One of the major problems with misconceptions about health, nutrition and fitness is that in theory they often seem to make perfect sense, making them easy to buy into and believe.
This can cause many of us to over think the way that we eat, spurring on negative behaviours and relationships with food and massively overthinking an action that should be pretty simple. This can make weight loss, maintenance or even gain an overwhelming and daunting task, when in fact, it really shouldn’t be.
So let’s set the record straight once and for all, and look at how often you should be eating, and I am also going to clear up several misperceptions along the way.
One of the biggest myths I bought into for a long period of time was that eating small meals more frequently causes your metabolism to keep continuously working throughout the day.
The idea behind this is that nutrients are more effectively put to use, thereby resulting in increased fat loss over the course of the day.
This is the reason why the fitness industry’s standard advice is to eat small meals every few hours, and people are continually told this is the optimal strategy to burn fat and lose weight.
In theory, it makes perfect sense and while it is true your metabolism goes up when you eat, studies prove the amount it increases relates directly to the proportion of food consumed.
This is more commonly known as the ‘thermic’ effect of food and the net effect is the same whether you spread the food out over three meals or six.
So it really just comes down to what and how you like to eat, and timing has little to no effect on fat loss.
While we’re on the subject on nutrient timings, one thing I’d also like to point out is that in order to achieve your weight goals is in large linked to the total quantity of food you eat across the day. So the misperceptions that you can’t eat certain foods such as carbohydrates at night is wildly misguided, with no scientific backing.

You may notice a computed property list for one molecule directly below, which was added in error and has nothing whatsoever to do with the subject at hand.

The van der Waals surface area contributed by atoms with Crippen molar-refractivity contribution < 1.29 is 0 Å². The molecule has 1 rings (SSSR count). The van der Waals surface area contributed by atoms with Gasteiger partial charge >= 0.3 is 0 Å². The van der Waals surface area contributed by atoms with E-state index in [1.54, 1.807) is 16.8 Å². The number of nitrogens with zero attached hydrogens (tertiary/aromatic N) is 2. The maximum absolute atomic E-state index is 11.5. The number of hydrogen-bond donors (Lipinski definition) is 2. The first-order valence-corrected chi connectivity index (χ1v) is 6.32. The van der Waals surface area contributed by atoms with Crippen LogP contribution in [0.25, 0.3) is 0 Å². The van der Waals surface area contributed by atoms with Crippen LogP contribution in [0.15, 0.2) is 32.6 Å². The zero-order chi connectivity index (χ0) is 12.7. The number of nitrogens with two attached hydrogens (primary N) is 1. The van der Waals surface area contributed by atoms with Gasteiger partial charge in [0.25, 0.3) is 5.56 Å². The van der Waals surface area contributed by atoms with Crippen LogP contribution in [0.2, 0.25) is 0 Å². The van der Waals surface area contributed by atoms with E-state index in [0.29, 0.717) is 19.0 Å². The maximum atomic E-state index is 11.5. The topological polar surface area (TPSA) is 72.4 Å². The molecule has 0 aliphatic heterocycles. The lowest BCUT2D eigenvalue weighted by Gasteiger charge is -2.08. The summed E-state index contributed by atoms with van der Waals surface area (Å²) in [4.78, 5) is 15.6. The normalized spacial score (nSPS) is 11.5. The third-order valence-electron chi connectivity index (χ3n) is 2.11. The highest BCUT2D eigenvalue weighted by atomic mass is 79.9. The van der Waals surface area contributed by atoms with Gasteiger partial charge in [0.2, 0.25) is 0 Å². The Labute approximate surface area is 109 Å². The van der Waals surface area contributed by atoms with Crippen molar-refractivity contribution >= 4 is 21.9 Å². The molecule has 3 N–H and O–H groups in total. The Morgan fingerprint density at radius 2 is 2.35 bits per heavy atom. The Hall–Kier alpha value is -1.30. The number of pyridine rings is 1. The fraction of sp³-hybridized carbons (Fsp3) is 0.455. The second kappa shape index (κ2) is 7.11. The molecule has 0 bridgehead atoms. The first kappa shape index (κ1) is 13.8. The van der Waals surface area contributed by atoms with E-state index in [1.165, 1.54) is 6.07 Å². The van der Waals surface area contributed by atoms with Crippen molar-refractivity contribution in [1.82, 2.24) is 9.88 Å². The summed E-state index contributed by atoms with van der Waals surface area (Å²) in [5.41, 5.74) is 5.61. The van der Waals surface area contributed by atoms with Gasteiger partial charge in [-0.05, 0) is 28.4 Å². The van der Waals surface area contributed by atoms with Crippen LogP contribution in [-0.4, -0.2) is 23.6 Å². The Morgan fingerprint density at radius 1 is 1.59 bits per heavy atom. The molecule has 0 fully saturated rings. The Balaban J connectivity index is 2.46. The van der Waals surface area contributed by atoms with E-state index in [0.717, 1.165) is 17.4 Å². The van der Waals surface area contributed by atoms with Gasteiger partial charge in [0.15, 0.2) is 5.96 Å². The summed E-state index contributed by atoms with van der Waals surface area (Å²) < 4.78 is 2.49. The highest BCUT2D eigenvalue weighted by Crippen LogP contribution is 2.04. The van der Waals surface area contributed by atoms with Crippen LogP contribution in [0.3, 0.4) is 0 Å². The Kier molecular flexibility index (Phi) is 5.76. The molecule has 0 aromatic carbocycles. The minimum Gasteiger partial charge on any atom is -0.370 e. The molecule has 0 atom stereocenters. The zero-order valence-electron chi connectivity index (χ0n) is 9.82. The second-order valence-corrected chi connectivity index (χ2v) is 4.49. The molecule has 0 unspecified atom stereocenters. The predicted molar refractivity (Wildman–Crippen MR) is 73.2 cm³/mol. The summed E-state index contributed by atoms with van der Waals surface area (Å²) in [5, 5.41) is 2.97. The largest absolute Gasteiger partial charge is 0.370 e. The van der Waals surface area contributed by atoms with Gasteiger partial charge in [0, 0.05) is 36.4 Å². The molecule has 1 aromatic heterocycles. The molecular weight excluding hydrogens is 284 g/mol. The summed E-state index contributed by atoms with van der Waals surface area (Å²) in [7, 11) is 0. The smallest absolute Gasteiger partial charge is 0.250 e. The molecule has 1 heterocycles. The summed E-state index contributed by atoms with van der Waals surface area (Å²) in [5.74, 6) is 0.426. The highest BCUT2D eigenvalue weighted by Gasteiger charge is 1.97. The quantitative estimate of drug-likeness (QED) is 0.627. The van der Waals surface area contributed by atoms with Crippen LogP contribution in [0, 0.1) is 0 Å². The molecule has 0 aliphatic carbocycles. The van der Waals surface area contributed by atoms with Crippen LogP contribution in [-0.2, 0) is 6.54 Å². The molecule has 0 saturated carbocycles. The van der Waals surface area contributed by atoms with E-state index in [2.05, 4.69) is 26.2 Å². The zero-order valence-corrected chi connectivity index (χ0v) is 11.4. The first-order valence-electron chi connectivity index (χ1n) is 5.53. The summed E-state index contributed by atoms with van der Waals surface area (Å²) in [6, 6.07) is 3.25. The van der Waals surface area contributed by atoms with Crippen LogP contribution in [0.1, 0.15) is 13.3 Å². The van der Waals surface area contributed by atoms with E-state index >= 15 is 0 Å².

In direct relation to this, another widely believed misconception is that regular intake of food stops you from overeating and curbs your hunger.
Again, in theory it makes perfect sense. You are giving your body a constant supply of fuel to top up its energy levels, which would prevent feelings of hunger.
But is this really the case?
It took me a long time to realise that in fact, doing this was having the exact opposite effect on my satiety.
By having smaller meals, I was never satisfied and even before finishing a meal I was immediately thinking about the next. I was never comfortably full and this got to the extent where I spent everyday counting down the three hours until I could next eat, causing me to fixate over the thought of food. A mindset that in hindsight was both unhealthy and filled with negativity.
I started to contemplate the idea that something was wrong with me. Perhaps my metabolism was messed up, or maybe I had some sort of imbalance in my diet since I was always hungry. I changed up what carbohydrates I ate, tried different fats, added more vegetables, yet still, I could never shake the constant feeling of hunger.
At one point I even ‘self-diagnosed’ and convinced myself that maybe I had diabetes, as that was the only thing I could think of to explain how I felt.
It wasn’t until the holidays when I had some time off work and was at home eating three large meals a day that I actually felt normal and realised the error of my ways. By eating larger, more filling meals, I was finally giving my body enough food to be satisfied. Not stuffed, but comfortably satisfied.
For the first time in a long time, food was no longer on my mind and I could go hours without obsessing over when my next meal was coming. Eating this way gave me a sense of freedom and a clearer mindset, I had increased concentration and contrary to what I previously believed, I had more energy.